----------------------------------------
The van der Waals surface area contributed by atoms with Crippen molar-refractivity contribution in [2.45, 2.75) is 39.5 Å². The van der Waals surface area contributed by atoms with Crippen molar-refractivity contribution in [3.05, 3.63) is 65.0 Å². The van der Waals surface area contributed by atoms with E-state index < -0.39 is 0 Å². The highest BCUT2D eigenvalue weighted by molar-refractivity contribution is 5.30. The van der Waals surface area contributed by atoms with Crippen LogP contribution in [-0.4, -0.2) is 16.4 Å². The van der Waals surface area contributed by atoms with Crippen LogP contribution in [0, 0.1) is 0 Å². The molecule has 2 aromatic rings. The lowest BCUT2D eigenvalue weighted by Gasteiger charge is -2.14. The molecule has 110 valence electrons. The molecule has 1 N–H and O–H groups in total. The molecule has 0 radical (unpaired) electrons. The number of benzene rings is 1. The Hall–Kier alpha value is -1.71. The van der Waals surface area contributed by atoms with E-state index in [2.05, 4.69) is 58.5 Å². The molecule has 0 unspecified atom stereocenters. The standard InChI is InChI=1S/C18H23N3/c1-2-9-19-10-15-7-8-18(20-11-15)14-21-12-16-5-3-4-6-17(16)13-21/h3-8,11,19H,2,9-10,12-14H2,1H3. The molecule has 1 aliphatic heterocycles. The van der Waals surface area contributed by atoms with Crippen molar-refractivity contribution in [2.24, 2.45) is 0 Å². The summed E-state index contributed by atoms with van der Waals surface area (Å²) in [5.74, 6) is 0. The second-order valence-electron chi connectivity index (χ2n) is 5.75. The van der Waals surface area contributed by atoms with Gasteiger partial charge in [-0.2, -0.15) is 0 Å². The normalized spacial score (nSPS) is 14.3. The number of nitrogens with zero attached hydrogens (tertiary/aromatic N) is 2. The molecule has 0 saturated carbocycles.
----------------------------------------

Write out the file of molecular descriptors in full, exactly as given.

The van der Waals surface area contributed by atoms with Crippen molar-refractivity contribution in [2.45, 2.75) is 39.5 Å². The van der Waals surface area contributed by atoms with Crippen molar-refractivity contribution in [3.05, 3.63) is 65.0 Å². The van der Waals surface area contributed by atoms with E-state index < -0.39 is 0 Å². The highest BCUT2D eigenvalue weighted by molar-refractivity contribution is 5.30. The van der Waals surface area contributed by atoms with Crippen LogP contribution in [-0.4, -0.2) is 16.4 Å². The van der Waals surface area contributed by atoms with Crippen LogP contribution in [0, 0.1) is 0 Å². The molecule has 2 aromatic rings. The lowest BCUT2D eigenvalue weighted by Gasteiger charge is -2.14. The molecule has 110 valence electrons. The molecule has 1 N–H and O–H groups in total. The molecule has 0 radical (unpaired) electrons. The number of benzene rings is 1. The Hall–Kier alpha value is -1.71. The van der Waals surface area contributed by atoms with E-state index in [2.05, 4.69) is 58.5 Å². The molecule has 0 unspecified atom stereocenters. The standard InChI is InChI=1S/C18H23N3/c1-2-9-19-10-15-7-8-18(20-11-15)14-21-12-16-5-3-4-6-17(16)13-21/h3-8,11,19H,2,9-10,12-14H2,1H3. The molecule has 1 aliphatic heterocycles. The van der Waals surface area contributed by atoms with Crippen molar-refractivity contribution in [2.24, 2.45) is 0 Å². The summed E-state index contributed by atoms with van der Waals surface area (Å²) in [5.74, 6) is 0. The second-order valence-electron chi connectivity index (χ2n) is 5.75. The van der Waals surface area contributed by atoms with Gasteiger partial charge in [-0.2, -0.15) is 0 Å². The normalized spacial score (nSPS) is 14.3. The number of nitrogens with zero attached hydrogens (tertiary/aromatic N) is 2. The molecule has 0 saturated carbocycles.